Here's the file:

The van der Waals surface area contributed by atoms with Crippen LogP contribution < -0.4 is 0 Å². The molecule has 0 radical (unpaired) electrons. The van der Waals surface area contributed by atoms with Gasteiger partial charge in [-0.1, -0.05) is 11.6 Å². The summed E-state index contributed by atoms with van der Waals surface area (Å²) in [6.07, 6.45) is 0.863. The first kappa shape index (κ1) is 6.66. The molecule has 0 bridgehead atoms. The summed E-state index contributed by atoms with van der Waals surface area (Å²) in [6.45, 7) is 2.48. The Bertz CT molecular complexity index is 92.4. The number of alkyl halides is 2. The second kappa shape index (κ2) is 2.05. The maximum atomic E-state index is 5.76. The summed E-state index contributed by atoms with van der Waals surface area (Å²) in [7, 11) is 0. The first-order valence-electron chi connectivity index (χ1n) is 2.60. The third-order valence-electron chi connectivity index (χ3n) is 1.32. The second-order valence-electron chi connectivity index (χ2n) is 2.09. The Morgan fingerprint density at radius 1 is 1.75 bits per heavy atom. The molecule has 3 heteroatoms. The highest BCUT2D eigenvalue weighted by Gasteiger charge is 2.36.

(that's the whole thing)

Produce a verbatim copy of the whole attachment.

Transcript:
The van der Waals surface area contributed by atoms with Crippen LogP contribution < -0.4 is 0 Å². The molecule has 0 radical (unpaired) electrons. The van der Waals surface area contributed by atoms with Gasteiger partial charge in [-0.1, -0.05) is 11.6 Å². The summed E-state index contributed by atoms with van der Waals surface area (Å²) in [6.07, 6.45) is 0.863. The first kappa shape index (κ1) is 6.66. The molecule has 0 bridgehead atoms. The summed E-state index contributed by atoms with van der Waals surface area (Å²) in [6.45, 7) is 2.48. The Bertz CT molecular complexity index is 92.4. The number of alkyl halides is 2. The second kappa shape index (κ2) is 2.05. The maximum atomic E-state index is 5.76. The summed E-state index contributed by atoms with van der Waals surface area (Å²) in [7, 11) is 0. The first-order valence-electron chi connectivity index (χ1n) is 2.60. The third-order valence-electron chi connectivity index (χ3n) is 1.32. The second-order valence-electron chi connectivity index (χ2n) is 2.09. The Morgan fingerprint density at radius 1 is 1.75 bits per heavy atom. The molecule has 3 heteroatoms. The highest BCUT2D eigenvalue weighted by Gasteiger charge is 2.36.